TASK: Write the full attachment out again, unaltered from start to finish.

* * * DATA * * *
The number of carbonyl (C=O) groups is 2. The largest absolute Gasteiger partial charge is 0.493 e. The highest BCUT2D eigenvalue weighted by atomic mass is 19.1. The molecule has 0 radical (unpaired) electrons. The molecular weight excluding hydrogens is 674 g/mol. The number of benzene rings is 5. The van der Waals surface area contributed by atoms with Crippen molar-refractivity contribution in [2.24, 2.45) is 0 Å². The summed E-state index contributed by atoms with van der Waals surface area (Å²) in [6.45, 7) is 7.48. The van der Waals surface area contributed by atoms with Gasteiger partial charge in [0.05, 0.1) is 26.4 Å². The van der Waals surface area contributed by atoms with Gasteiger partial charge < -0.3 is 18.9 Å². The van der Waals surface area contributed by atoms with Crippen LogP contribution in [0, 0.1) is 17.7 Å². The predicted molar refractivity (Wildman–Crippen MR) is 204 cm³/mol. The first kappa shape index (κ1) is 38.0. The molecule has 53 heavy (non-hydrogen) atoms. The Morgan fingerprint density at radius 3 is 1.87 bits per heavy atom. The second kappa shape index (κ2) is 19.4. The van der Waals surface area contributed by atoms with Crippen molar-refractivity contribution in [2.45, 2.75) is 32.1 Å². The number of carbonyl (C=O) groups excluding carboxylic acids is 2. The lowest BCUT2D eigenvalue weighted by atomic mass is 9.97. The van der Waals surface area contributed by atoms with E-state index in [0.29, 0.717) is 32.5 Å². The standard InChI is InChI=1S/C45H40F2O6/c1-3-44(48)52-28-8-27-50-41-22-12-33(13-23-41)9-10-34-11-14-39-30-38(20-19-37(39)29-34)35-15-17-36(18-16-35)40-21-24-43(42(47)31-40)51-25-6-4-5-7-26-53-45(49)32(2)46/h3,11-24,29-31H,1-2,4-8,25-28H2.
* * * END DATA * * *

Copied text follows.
The number of carbonyl (C=O) groups is 2. The largest absolute Gasteiger partial charge is 0.493 e. The highest BCUT2D eigenvalue weighted by atomic mass is 19.1. The molecule has 0 radical (unpaired) electrons. The molecular weight excluding hydrogens is 674 g/mol. The number of benzene rings is 5. The van der Waals surface area contributed by atoms with Crippen molar-refractivity contribution in [2.24, 2.45) is 0 Å². The summed E-state index contributed by atoms with van der Waals surface area (Å²) in [6.45, 7) is 7.48. The van der Waals surface area contributed by atoms with Gasteiger partial charge in [0.05, 0.1) is 26.4 Å². The van der Waals surface area contributed by atoms with Gasteiger partial charge < -0.3 is 18.9 Å². The van der Waals surface area contributed by atoms with Crippen LogP contribution in [0, 0.1) is 17.7 Å². The predicted molar refractivity (Wildman–Crippen MR) is 204 cm³/mol. The first kappa shape index (κ1) is 38.0. The molecule has 53 heavy (non-hydrogen) atoms. The Morgan fingerprint density at radius 3 is 1.87 bits per heavy atom. The second kappa shape index (κ2) is 19.4. The van der Waals surface area contributed by atoms with Crippen molar-refractivity contribution in [2.45, 2.75) is 32.1 Å². The number of carbonyl (C=O) groups excluding carboxylic acids is 2. The lowest BCUT2D eigenvalue weighted by atomic mass is 9.97. The van der Waals surface area contributed by atoms with E-state index in [0.29, 0.717) is 32.5 Å². The standard InChI is InChI=1S/C45H40F2O6/c1-3-44(48)52-28-8-27-50-41-22-12-33(13-23-41)9-10-34-11-14-39-30-38(20-19-37(39)29-34)35-15-17-36(18-16-35)40-21-24-43(42(47)31-40)51-25-6-4-5-7-26-53-45(49)32(2)46/h3,11-24,29-31H,1-2,4-8,25-28H2.